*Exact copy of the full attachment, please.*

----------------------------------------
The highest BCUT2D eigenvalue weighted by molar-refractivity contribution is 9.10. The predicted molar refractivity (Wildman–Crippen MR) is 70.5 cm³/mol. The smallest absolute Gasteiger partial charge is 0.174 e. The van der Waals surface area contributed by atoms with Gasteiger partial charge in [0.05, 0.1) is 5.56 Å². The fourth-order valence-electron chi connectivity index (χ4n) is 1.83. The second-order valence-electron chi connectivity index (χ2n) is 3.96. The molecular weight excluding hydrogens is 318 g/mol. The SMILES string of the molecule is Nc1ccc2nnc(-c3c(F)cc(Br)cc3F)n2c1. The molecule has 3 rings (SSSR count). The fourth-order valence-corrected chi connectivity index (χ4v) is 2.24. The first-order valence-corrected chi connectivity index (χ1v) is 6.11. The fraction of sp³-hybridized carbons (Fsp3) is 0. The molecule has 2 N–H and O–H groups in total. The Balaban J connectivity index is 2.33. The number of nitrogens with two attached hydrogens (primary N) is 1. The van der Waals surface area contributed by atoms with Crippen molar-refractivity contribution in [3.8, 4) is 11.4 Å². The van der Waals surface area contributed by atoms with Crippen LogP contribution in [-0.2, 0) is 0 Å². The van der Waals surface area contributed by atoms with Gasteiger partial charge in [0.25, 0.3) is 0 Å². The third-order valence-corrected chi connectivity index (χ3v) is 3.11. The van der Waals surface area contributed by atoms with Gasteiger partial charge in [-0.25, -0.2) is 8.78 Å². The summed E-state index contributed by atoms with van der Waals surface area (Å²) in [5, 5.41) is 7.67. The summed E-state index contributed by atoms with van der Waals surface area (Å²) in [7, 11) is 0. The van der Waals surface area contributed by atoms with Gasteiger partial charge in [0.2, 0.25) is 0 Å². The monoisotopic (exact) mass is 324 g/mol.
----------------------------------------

The highest BCUT2D eigenvalue weighted by molar-refractivity contribution is 9.10. The predicted molar refractivity (Wildman–Crippen MR) is 70.5 cm³/mol. The smallest absolute Gasteiger partial charge is 0.174 e. The van der Waals surface area contributed by atoms with Gasteiger partial charge in [0.05, 0.1) is 5.56 Å². The fourth-order valence-electron chi connectivity index (χ4n) is 1.83. The second-order valence-electron chi connectivity index (χ2n) is 3.96. The molecular weight excluding hydrogens is 318 g/mol. The SMILES string of the molecule is Nc1ccc2nnc(-c3c(F)cc(Br)cc3F)n2c1. The molecule has 3 rings (SSSR count). The fourth-order valence-corrected chi connectivity index (χ4v) is 2.24. The first-order valence-corrected chi connectivity index (χ1v) is 6.11. The fraction of sp³-hybridized carbons (Fsp3) is 0. The molecule has 2 N–H and O–H groups in total. The Balaban J connectivity index is 2.33. The number of nitrogens with two attached hydrogens (primary N) is 1. The van der Waals surface area contributed by atoms with Crippen molar-refractivity contribution in [3.8, 4) is 11.4 Å². The van der Waals surface area contributed by atoms with Crippen LogP contribution in [-0.2, 0) is 0 Å². The van der Waals surface area contributed by atoms with Gasteiger partial charge in [0.25, 0.3) is 0 Å². The third-order valence-corrected chi connectivity index (χ3v) is 3.11. The van der Waals surface area contributed by atoms with Gasteiger partial charge in [-0.25, -0.2) is 8.78 Å². The summed E-state index contributed by atoms with van der Waals surface area (Å²) in [5, 5.41) is 7.67. The summed E-state index contributed by atoms with van der Waals surface area (Å²) in [7, 11) is 0. The van der Waals surface area contributed by atoms with Gasteiger partial charge in [0.2, 0.25) is 0 Å². The monoisotopic (exact) mass is 324 g/mol.